Honestly I am not incredibly familiar with the details of security. I do know, however, that even before September 11th, security was already very high due in major part to the hijackings that occurred in the 1970's and also to other terrorist attacks. It is only that much higher now. Despite all the negative press about the effectiveness of security, it is actually quite effective. There is also only so much you can do. There has to be a compromise between efficient air travel and really long security lines for complicated security checks. People will always find a way to do bad things. This is not to say "let it happen," but to say that we have to choose between being able to conveniently fly to where we'd like, and not being able to do so. There are other industries with similar unavoidable but minimizable vulnerabilities; it is unfortunate that terrorists decided to choose the one they did.

Efficient airline transportation is vital to the economy for many reasons. This is why the government has such an interest in it. People like to complain about it, but the fact is that it will continue to be around. The form it takes, though, may change in the upcoming decades.

The current system is kind of like a subway system. There are trains that come at a certain time, and you can pick which one but you can't pick the time. You have to get to the station, because the train does not go to your house, and you have to get off at a station that is close, but not at, your final destination.  You probably have to stop at interim stops that have little to do with your final destination. Airliners are much like this. Most air travel occurs between large cities in mid-size aircraft.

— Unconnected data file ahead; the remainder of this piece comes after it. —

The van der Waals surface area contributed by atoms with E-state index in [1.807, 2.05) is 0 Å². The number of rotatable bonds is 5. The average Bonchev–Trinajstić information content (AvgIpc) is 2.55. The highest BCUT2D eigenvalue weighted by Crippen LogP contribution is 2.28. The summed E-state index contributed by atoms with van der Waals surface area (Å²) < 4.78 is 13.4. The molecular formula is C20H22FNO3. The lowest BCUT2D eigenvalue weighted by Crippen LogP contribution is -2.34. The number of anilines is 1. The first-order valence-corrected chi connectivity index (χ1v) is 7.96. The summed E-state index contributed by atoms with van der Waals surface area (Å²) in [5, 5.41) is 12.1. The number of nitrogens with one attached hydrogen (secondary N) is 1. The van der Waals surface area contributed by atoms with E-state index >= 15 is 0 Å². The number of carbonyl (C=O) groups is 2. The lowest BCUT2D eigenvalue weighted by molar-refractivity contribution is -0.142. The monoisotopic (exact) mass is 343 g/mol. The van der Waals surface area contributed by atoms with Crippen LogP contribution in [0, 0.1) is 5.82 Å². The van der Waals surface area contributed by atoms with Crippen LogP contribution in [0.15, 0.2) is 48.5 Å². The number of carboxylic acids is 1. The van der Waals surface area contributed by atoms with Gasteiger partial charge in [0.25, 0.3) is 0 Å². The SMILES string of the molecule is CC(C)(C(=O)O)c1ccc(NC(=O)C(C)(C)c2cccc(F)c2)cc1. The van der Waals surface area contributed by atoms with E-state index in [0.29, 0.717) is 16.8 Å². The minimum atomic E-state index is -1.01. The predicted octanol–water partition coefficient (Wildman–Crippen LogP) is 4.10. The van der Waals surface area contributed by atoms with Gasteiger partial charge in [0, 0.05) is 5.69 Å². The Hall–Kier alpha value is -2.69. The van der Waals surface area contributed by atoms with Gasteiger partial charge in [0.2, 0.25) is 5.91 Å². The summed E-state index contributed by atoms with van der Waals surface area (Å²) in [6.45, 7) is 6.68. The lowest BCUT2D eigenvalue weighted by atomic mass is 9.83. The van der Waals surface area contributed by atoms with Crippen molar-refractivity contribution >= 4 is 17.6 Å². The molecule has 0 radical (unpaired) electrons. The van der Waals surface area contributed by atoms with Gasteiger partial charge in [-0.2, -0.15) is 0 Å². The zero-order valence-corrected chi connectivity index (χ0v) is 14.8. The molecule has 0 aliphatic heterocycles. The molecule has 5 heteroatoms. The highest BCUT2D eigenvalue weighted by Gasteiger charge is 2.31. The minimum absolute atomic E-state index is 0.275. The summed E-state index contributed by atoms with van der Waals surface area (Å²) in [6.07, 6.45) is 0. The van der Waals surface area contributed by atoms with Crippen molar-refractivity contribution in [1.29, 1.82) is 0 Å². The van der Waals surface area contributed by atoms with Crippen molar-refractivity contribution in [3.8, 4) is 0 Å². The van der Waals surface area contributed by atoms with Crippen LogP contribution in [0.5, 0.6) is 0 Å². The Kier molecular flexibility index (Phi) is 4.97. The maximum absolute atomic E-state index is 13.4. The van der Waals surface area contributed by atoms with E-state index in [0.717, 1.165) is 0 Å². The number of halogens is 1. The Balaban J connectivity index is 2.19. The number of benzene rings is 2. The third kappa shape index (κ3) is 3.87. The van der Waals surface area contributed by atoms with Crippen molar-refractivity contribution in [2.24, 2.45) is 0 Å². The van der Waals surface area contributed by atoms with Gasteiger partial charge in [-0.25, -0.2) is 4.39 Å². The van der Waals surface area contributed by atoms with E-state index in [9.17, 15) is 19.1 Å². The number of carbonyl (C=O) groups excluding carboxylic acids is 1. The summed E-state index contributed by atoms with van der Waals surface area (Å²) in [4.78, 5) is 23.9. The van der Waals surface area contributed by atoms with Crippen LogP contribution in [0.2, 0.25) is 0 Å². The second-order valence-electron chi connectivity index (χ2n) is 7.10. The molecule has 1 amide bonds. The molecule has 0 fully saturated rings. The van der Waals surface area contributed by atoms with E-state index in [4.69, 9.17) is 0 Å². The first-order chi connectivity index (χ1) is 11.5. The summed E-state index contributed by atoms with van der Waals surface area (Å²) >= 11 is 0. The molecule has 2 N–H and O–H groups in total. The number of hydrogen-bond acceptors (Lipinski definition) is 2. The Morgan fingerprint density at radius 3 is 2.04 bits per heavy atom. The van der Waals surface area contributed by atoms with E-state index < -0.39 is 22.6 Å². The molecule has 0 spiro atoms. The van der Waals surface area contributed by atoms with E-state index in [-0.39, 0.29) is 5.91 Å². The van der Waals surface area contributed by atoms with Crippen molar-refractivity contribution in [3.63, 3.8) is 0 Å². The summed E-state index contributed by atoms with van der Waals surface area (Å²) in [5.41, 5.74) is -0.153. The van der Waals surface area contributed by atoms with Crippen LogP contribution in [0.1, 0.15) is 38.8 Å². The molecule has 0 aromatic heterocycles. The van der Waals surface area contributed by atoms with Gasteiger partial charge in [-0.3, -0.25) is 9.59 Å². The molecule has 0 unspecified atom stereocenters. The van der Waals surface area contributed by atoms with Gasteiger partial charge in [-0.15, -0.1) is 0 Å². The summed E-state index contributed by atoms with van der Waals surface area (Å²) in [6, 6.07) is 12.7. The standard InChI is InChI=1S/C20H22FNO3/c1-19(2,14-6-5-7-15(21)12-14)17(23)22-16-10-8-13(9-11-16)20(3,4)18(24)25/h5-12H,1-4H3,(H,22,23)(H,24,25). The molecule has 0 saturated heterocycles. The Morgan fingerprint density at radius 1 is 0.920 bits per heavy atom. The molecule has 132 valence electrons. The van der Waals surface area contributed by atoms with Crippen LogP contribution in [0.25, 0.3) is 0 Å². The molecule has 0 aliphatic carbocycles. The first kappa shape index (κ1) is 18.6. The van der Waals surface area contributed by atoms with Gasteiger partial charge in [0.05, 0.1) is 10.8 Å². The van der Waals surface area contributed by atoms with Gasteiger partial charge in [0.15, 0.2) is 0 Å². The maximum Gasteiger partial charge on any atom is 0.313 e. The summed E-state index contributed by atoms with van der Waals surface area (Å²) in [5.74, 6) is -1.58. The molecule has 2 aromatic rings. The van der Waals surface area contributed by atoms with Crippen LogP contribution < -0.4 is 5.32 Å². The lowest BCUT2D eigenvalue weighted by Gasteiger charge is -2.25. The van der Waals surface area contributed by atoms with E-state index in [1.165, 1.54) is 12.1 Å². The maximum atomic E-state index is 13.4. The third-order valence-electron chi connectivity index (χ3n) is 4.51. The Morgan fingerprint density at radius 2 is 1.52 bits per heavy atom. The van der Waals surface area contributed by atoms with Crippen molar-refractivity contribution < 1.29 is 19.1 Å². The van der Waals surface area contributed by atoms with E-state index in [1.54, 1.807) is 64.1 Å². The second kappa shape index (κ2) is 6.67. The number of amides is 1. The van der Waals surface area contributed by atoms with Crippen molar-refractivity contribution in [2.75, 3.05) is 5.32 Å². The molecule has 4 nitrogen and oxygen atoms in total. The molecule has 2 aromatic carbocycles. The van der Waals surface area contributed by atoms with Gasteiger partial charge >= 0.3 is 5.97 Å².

As I mentioned before, smaller regional air carriers are growing. The trend, at least domestically, is to smaller aircraft operating between mid-sized cities through a larger city, which is a hub, but a smaller hub than in the past.

This is despite the fact that Boeing continues to sell huge aircraft for long hauls, usually internationally, and that Airbus is going to start building the A380 double-decker jumbo jet in the next few years, which may or may not be a good idea (that's an ongoing debate.) Domestically, though, some people envision a system (far in the future) that would correlate to taxi service. Air taxi services do exist in this country, but not to a large extent, using existing 4-10 seat (around that) aircraft.

The new Eclipse 500 is a small, 6 seat super-efficient jet that would be produced in fleets to provide point to point service on demand. While not a proven concept, it is one idea that is out there. Would it not be great to drive to the nearest airport, often within 15 minutes of most people's homes, which no longer would have to be a huge airport, and for the price of an airline ticket, hop in a small airplane with just your family and perhaps a business traveler or two, and fly directly to the airport nearest your final destination? This could be the future of air travel, or something like it, with a more distributed system of point-to-point travel. There are many challenges to get to a system like that, so who knows.

Which brings us to general aviation. There are a couple of different sets of flying rules out there, and basically anyone not flying under the airliner regulations or is in the military is participating in general aviation. There is a lot more of this than people realize, and it is a much larger part of the economy that most people realize. If these Eclipse jets or something like it go into service, the interesting thing is, because of their size, they would most likely be operated in the general aviation realm.